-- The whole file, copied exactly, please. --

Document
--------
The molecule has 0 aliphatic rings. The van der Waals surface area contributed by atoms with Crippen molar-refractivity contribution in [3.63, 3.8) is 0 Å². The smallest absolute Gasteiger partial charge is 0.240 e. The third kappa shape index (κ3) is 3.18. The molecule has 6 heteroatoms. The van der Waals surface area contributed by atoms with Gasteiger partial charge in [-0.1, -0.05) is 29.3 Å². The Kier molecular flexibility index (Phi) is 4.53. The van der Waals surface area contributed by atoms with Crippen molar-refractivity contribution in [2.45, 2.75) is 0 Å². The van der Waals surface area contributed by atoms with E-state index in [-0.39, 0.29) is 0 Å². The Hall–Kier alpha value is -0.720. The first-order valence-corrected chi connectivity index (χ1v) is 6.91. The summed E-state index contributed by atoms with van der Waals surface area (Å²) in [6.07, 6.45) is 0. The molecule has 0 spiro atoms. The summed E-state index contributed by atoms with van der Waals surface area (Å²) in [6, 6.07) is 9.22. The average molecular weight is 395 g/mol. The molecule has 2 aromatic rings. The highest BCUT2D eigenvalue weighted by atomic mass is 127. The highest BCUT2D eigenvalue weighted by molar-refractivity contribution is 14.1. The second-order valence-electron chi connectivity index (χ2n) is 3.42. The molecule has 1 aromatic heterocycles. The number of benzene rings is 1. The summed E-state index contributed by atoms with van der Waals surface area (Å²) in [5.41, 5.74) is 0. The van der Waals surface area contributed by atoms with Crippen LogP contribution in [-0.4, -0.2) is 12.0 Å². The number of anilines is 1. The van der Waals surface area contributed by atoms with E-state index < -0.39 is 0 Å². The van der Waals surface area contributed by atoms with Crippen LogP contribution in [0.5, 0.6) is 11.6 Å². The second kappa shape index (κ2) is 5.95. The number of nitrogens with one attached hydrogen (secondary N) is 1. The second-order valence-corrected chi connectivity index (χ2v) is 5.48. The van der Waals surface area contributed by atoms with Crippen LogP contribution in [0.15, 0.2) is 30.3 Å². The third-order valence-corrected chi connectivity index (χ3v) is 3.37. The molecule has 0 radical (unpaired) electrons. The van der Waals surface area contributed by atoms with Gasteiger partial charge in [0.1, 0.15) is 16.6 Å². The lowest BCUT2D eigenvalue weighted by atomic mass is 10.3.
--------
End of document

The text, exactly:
The molecule has 0 aliphatic rings. The van der Waals surface area contributed by atoms with Crippen molar-refractivity contribution in [3.63, 3.8) is 0 Å². The smallest absolute Gasteiger partial charge is 0.240 e. The third kappa shape index (κ3) is 3.18. The molecule has 6 heteroatoms. The van der Waals surface area contributed by atoms with Gasteiger partial charge in [-0.1, -0.05) is 29.3 Å². The Kier molecular flexibility index (Phi) is 4.53. The van der Waals surface area contributed by atoms with Crippen molar-refractivity contribution in [2.45, 2.75) is 0 Å². The van der Waals surface area contributed by atoms with E-state index in [-0.39, 0.29) is 0 Å². The Hall–Kier alpha value is -0.720. The first-order valence-corrected chi connectivity index (χ1v) is 6.91. The summed E-state index contributed by atoms with van der Waals surface area (Å²) in [6.07, 6.45) is 0. The molecule has 0 spiro atoms. The summed E-state index contributed by atoms with van der Waals surface area (Å²) in [6, 6.07) is 9.22. The average molecular weight is 395 g/mol. The molecule has 2 aromatic rings. The highest BCUT2D eigenvalue weighted by atomic mass is 127. The highest BCUT2D eigenvalue weighted by molar-refractivity contribution is 14.1. The second-order valence-electron chi connectivity index (χ2n) is 3.42. The molecule has 1 aromatic heterocycles. The number of benzene rings is 1. The summed E-state index contributed by atoms with van der Waals surface area (Å²) in [5.41, 5.74) is 0. The van der Waals surface area contributed by atoms with Crippen LogP contribution in [-0.4, -0.2) is 12.0 Å². The number of anilines is 1. The van der Waals surface area contributed by atoms with E-state index < -0.39 is 0 Å². The van der Waals surface area contributed by atoms with Crippen LogP contribution in [0.5, 0.6) is 11.6 Å². The second kappa shape index (κ2) is 5.95. The number of nitrogens with one attached hydrogen (secondary N) is 1. The second-order valence-corrected chi connectivity index (χ2v) is 5.48. The van der Waals surface area contributed by atoms with Crippen LogP contribution in [0.15, 0.2) is 30.3 Å². The third-order valence-corrected chi connectivity index (χ3v) is 3.37. The molecule has 0 radical (unpaired) electrons. The van der Waals surface area contributed by atoms with Gasteiger partial charge in [0.1, 0.15) is 16.6 Å². The lowest BCUT2D eigenvalue weighted by atomic mass is 10.3.